Thought the next several months the Joy Trip Project will produce a series of profile features of individuals, events and institutions in the community doing the work of sustainable living. Along with online photo albums and occasional videos I will tell the story of Madison as a resilient city in words and pictures. Through 2016 the primary focus of my reporting efforts will be directed toward a new collaboration between Badger/Rock Middle School and the Aldo Leopold Nature Center. In conjunction with a year-long curriculum devoted to environmental diversity and community engagement this partnership promises to provide a wonderful point of synergy where the interests of education and stewardship intersect. By making direct connections between the students’ lessons and the practical experience they will receive through real-world interactions with the natural settings in their community I hope to illustrate a very clear pathway toward not only positive lifestyle choices but also worthwhile and rewarding career opportunities.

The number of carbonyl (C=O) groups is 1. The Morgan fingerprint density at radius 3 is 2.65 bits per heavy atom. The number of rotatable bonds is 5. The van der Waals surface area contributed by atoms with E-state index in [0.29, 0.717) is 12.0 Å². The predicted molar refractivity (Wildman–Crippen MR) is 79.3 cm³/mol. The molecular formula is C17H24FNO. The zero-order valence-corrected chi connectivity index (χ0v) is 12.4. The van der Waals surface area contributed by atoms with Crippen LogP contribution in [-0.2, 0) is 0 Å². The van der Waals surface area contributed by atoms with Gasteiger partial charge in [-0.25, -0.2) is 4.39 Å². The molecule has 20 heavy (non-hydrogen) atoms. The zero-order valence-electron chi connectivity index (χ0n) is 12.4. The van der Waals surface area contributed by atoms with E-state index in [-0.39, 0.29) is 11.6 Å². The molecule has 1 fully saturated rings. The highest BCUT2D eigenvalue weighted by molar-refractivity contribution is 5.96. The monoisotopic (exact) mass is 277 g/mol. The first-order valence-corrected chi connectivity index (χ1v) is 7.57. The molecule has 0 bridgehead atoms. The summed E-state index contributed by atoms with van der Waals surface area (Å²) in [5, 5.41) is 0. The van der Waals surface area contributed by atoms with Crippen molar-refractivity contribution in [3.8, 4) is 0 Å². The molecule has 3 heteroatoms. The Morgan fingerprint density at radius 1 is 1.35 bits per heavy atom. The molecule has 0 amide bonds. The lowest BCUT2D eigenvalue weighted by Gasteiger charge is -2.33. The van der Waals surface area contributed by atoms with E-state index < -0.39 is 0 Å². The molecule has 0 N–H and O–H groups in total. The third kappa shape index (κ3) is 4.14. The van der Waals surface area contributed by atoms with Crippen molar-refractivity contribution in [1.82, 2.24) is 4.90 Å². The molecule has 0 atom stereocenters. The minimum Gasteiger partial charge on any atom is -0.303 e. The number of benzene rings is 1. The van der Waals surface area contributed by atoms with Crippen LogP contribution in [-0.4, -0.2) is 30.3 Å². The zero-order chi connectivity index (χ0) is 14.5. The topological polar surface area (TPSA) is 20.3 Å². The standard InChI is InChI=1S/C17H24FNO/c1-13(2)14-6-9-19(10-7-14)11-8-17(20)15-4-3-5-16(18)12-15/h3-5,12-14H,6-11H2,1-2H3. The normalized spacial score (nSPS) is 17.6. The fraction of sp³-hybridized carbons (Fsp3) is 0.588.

2016 will certainly include some degree of travel. I am pleased to say that I have a solid speaking schedule through much of the winter and spring and into the summer. But much of what I hope to share in my talks and lectures are ways in which people can achieve practical change in their communities to make outdoor recreation and environmental conservation more accessible to each of its members. Through this very compelling narrative I believe that the many organizations and initiatives that I cover will be able to enjoy the collective energy of the Madison sustainable living community as a whole. I hope to encourage each of these programs to pool their resources, eliminate redundant efforts and focus on their core competencies. I intend to lead a discussion that will help the different agencies in Dane County to identify better ways to connect with the communities they serve so that we might all create a more balanced Madison.